Before I get to the decision, I just wanted to clarify something: I have two categories of habeas victories at the appellate level. Actually, it's more like a general designation and then a more specific subset within that larger designation. A habeas win is the more general designation. It includes all types of habeas victories in the appellate court -- (1) an affirmance of a grant of habeas; (2) a reversal of a denial of habeas with the appellate court ordering a grant of habeas; and (3) the more generalized, catch-all situation where the court vacates a habeas denial and remands for further proceedings. Within the general designation of a habeas "win," there is the specific subset of a habeas grant -- numbers (1) and (2) above. That, obviously, is a bigger deal. If there is a win that falls in that specific subset, I call it a "habeas grant." If there is a victory that falls into category (3), I describe it as a "habeas win."
With that out of the way, yesterday there was a "habeas win" out of the Second Circuit. In a per curiam opinion in Dillon v. Conway, the Second Circuit vacated a lower court decision dismissing a habeas petition as untimely, concluding that the petitioner had established equitable circumstances to justify the filing of an untimely petition. It's a short, but sweet decision.
And now here's something funny (or maybe just a tiny bit comical). I wrote that initial paragraph yesterday. I am not sure exactly what motivated me to do it. I think I just felt that I may have been using the different terms without really explaining what I meant.
Then, today, the Law Journal had an article about the decision with the following headline: "Habeas Petition is Granted Despite Lawyer's Missed Deadline." (emphasis mine)
Funny, right? It's obviously not a habeas grant. But it is a habeas win. Now I am very happy I took the time yesterday to explain the difference.
Now, let me talk about the actual decision. First, the details:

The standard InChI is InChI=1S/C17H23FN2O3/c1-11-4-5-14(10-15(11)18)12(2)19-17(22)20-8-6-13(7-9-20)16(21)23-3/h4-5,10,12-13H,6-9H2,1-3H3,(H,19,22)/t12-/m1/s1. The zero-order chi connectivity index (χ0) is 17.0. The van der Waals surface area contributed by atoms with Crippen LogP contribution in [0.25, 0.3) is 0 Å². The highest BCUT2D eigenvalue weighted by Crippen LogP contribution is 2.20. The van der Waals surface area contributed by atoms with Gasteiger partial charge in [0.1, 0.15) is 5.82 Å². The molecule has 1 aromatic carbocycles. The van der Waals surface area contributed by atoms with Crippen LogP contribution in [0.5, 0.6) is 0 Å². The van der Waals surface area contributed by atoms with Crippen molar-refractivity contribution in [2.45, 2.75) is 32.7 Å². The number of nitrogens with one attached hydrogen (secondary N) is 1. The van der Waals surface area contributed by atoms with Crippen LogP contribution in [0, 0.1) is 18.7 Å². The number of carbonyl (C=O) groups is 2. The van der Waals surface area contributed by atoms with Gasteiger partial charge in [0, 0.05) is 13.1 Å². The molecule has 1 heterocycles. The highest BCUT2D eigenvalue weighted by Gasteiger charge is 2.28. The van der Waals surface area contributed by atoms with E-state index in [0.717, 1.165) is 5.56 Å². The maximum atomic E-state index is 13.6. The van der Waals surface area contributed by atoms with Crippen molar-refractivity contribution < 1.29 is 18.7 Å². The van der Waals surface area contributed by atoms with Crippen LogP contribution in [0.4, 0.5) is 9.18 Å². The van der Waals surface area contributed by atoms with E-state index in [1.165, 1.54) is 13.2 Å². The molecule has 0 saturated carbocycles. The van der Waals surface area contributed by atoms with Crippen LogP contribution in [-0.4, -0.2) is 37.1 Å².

Dillon v. Conway, 08-4030-pr
- Vacating Denial of Habeas
- Argued: 4/6/1; Decided 4/25/11; Per Curiam Opinion
- Panel: Winter, Cabranes, Lohier
- Lower Ct. Info: 07-CV-10728, 2008 WL 2971986 (SDNY Aug. 15, 2008) (GBD) (DFE)
- In Circuit: Cir. Ct. COA
- Issue: whether appellant was entitled to equitable tolling of the one-year statute of limitations period
ANALYSIS: As the MJ stated in his R&R, this case concerned a "'heartbreaking'" series of events that led up to petitioner's petition being filed one day late. I won't go through all of it here, but suffice it to say that petitioner did everything that he could to ensure that his petition was timely filed. Unfortunately, his attorney dropped the ball.
What it came down to is this: petitioner's attorney miscalculated the day on which the petition should be filed. He believed that they had until November 30, 2007, to file the petition. Petitioner and his wife essentially begged and pleaded his attorney not to wait until that day to file the petition, but to do it earlier. The attorney assured petitioner and his wife that he would do that. Instead, the attorney waited until the last day and filed it one day late.
The Circuit considered this a "close case," but believed that these facts justified equitable tolling of the statute of limitations under the recent Supreme Court decision of Holland v. Florida. The court stated that petitioner had been diligent in pursuing his rights, the first requirement of Holland. It further concluded that these facts represented an extraordinary circumstance justifying tolling. The court stated:
Although miscalculating a deadline is the sort of garden variety attorney error that cannot on its own rise to the level of extraordinary circumstances, . . . Dillon’s case involves more than a simple miscalculation. [His attorney] in effect admitted affirmatively and knowingly misleading Dillon by promising him that he would file the petition before November 30, 2007. . . . [His attorney] breached that promise when he failed to follow his client’s instruction, with disastrous consequences that Dillon could neither have foreseen nor prevented.
Some quick notes: First, I always wonder what the percentage is of Circuit Court COA's that eventually lead to a "habeas win." Does the court become more invested in a case when it grants a COA? I am just not sure what the numbers are. Could be a good research project.
Second, according to my research (and memory), I believe that this is the first published opinion in a habeas case in which Lohier took part. Pretty good start.